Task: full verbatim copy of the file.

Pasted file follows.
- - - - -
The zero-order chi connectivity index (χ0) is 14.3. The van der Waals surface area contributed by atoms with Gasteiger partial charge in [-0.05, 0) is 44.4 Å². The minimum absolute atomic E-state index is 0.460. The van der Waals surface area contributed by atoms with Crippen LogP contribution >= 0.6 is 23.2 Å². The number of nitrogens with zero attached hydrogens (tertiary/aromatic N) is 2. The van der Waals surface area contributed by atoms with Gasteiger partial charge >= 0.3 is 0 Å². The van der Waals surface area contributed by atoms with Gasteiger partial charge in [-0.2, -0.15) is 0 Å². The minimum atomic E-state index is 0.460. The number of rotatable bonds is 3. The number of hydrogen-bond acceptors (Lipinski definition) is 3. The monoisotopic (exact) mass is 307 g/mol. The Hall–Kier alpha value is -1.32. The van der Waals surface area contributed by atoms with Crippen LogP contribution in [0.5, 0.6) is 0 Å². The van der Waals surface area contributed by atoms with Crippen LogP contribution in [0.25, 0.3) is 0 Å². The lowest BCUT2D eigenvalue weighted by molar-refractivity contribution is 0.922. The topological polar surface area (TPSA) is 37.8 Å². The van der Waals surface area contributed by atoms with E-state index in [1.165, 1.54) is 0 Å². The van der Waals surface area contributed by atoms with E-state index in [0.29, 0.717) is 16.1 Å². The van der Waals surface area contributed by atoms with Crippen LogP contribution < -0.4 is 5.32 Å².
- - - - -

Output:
The zero-order chi connectivity index (χ0) is 14.3. The van der Waals surface area contributed by atoms with Gasteiger partial charge in [-0.05, 0) is 44.4 Å². The minimum absolute atomic E-state index is 0.460. The van der Waals surface area contributed by atoms with Crippen LogP contribution >= 0.6 is 23.2 Å². The number of nitrogens with zero attached hydrogens (tertiary/aromatic N) is 2. The van der Waals surface area contributed by atoms with Gasteiger partial charge >= 0.3 is 0 Å². The van der Waals surface area contributed by atoms with Gasteiger partial charge in [-0.2, -0.15) is 0 Å². The minimum atomic E-state index is 0.460. The number of rotatable bonds is 3. The number of hydrogen-bond acceptors (Lipinski definition) is 3. The monoisotopic (exact) mass is 307 g/mol. The Hall–Kier alpha value is -1.32. The van der Waals surface area contributed by atoms with Crippen LogP contribution in [0.5, 0.6) is 0 Å². The van der Waals surface area contributed by atoms with Crippen LogP contribution in [0.25, 0.3) is 0 Å². The lowest BCUT2D eigenvalue weighted by molar-refractivity contribution is 0.922. The topological polar surface area (TPSA) is 37.8 Å². The van der Waals surface area contributed by atoms with E-state index in [1.165, 1.54) is 0 Å². The van der Waals surface area contributed by atoms with E-state index in [0.29, 0.717) is 16.1 Å². The van der Waals surface area contributed by atoms with Crippen LogP contribution < -0.4 is 5.32 Å².